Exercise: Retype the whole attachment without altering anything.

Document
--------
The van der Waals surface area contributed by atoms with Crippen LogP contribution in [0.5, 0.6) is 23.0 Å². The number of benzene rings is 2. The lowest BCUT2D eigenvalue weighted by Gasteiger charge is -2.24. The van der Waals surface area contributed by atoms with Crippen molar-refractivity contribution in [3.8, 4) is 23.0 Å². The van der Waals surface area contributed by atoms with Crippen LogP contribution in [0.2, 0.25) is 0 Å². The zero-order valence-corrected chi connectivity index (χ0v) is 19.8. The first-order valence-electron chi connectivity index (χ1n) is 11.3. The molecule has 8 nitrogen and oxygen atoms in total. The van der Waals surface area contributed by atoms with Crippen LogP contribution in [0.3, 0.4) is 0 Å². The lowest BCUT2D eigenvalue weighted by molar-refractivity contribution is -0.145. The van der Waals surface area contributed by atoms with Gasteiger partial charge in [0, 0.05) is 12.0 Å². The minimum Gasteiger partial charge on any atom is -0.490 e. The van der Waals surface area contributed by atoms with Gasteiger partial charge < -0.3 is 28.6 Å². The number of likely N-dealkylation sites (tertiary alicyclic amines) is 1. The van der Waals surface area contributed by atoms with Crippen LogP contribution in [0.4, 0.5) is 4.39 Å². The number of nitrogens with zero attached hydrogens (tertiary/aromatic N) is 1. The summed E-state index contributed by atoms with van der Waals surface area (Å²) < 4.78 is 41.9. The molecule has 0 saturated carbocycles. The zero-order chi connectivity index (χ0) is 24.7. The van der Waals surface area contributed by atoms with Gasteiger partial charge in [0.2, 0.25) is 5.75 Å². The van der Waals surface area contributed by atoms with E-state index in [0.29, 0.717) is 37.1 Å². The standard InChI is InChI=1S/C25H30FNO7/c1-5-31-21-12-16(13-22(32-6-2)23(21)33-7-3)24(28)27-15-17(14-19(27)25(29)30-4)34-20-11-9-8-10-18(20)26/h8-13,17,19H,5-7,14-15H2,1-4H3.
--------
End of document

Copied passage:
The van der Waals surface area contributed by atoms with Crippen LogP contribution in [0.5, 0.6) is 23.0 Å². The number of benzene rings is 2. The lowest BCUT2D eigenvalue weighted by Gasteiger charge is -2.24. The van der Waals surface area contributed by atoms with Crippen molar-refractivity contribution in [3.8, 4) is 23.0 Å². The van der Waals surface area contributed by atoms with Crippen LogP contribution in [0.2, 0.25) is 0 Å². The zero-order valence-corrected chi connectivity index (χ0v) is 19.8. The first-order valence-electron chi connectivity index (χ1n) is 11.3. The molecule has 8 nitrogen and oxygen atoms in total. The van der Waals surface area contributed by atoms with Crippen LogP contribution in [0.3, 0.4) is 0 Å². The lowest BCUT2D eigenvalue weighted by molar-refractivity contribution is -0.145. The van der Waals surface area contributed by atoms with Gasteiger partial charge in [0, 0.05) is 12.0 Å². The minimum Gasteiger partial charge on any atom is -0.490 e. The van der Waals surface area contributed by atoms with Gasteiger partial charge < -0.3 is 28.6 Å². The number of likely N-dealkylation sites (tertiary alicyclic amines) is 1. The van der Waals surface area contributed by atoms with Crippen LogP contribution in [0.4, 0.5) is 4.39 Å². The number of nitrogens with zero attached hydrogens (tertiary/aromatic N) is 1. The summed E-state index contributed by atoms with van der Waals surface area (Å²) < 4.78 is 41.9. The molecule has 0 saturated carbocycles. The zero-order chi connectivity index (χ0) is 24.7. The van der Waals surface area contributed by atoms with Gasteiger partial charge in [0.2, 0.25) is 5.75 Å². The van der Waals surface area contributed by atoms with E-state index in [0.29, 0.717) is 37.1 Å². The standard InChI is InChI=1S/C25H30FNO7/c1-5-31-21-12-16(13-22(32-6-2)23(21)33-7-3)24(28)27-15-17(14-19(27)25(29)30-4)34-20-11-9-8-10-18(20)26/h8-13,17,19H,5-7,14-15H2,1-4H3.